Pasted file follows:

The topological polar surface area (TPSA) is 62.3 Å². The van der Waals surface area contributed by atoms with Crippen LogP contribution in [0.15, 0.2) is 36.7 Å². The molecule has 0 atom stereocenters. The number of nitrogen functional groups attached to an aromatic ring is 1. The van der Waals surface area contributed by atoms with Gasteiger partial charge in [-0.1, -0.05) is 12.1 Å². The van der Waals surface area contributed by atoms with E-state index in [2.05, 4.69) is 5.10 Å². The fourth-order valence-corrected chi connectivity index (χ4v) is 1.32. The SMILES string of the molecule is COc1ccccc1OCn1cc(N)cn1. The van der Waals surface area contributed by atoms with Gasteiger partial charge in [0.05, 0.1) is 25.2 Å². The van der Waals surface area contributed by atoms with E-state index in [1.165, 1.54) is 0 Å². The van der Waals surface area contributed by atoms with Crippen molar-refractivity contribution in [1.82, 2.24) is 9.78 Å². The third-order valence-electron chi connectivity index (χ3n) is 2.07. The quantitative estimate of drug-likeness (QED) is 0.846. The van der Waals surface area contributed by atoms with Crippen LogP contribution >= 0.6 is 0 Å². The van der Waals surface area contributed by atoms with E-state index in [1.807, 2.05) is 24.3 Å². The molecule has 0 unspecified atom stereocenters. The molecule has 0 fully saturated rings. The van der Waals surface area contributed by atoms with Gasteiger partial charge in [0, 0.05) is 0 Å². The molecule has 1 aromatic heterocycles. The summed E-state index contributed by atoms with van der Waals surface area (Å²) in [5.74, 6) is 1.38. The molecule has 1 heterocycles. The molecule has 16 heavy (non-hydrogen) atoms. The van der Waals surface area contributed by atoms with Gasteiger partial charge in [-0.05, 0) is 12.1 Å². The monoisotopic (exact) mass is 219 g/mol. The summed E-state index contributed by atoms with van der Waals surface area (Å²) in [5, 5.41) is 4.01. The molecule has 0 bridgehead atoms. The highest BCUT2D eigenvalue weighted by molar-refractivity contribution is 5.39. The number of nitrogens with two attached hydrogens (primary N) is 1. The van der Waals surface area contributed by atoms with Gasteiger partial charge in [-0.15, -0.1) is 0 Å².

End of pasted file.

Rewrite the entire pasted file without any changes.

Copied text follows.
The topological polar surface area (TPSA) is 62.3 Å². The van der Waals surface area contributed by atoms with Crippen LogP contribution in [0.15, 0.2) is 36.7 Å². The molecule has 0 atom stereocenters. The number of nitrogen functional groups attached to an aromatic ring is 1. The van der Waals surface area contributed by atoms with Gasteiger partial charge in [-0.1, -0.05) is 12.1 Å². The van der Waals surface area contributed by atoms with E-state index in [2.05, 4.69) is 5.10 Å². The fourth-order valence-corrected chi connectivity index (χ4v) is 1.32. The SMILES string of the molecule is COc1ccccc1OCn1cc(N)cn1. The van der Waals surface area contributed by atoms with Gasteiger partial charge in [0.05, 0.1) is 25.2 Å². The van der Waals surface area contributed by atoms with E-state index in [1.165, 1.54) is 0 Å². The van der Waals surface area contributed by atoms with Crippen molar-refractivity contribution in [1.82, 2.24) is 9.78 Å². The third-order valence-electron chi connectivity index (χ3n) is 2.07. The quantitative estimate of drug-likeness (QED) is 0.846. The van der Waals surface area contributed by atoms with Crippen LogP contribution >= 0.6 is 0 Å². The van der Waals surface area contributed by atoms with E-state index in [1.807, 2.05) is 24.3 Å². The molecule has 0 unspecified atom stereocenters. The molecule has 0 fully saturated rings. The van der Waals surface area contributed by atoms with Gasteiger partial charge in [0, 0.05) is 0 Å². The molecule has 1 aromatic heterocycles. The summed E-state index contributed by atoms with van der Waals surface area (Å²) in [5.74, 6) is 1.38. The molecule has 1 heterocycles. The molecule has 16 heavy (non-hydrogen) atoms. The van der Waals surface area contributed by atoms with Gasteiger partial charge in [-0.05, 0) is 12.1 Å². The monoisotopic (exact) mass is 219 g/mol. The summed E-state index contributed by atoms with van der Waals surface area (Å²) in [5, 5.41) is 4.01. The molecule has 0 bridgehead atoms. The highest BCUT2D eigenvalue weighted by molar-refractivity contribution is 5.39. The number of nitrogens with two attached hydrogens (primary N) is 1. The van der Waals surface area contributed by atoms with Gasteiger partial charge in [-0.15, -0.1) is 0 Å².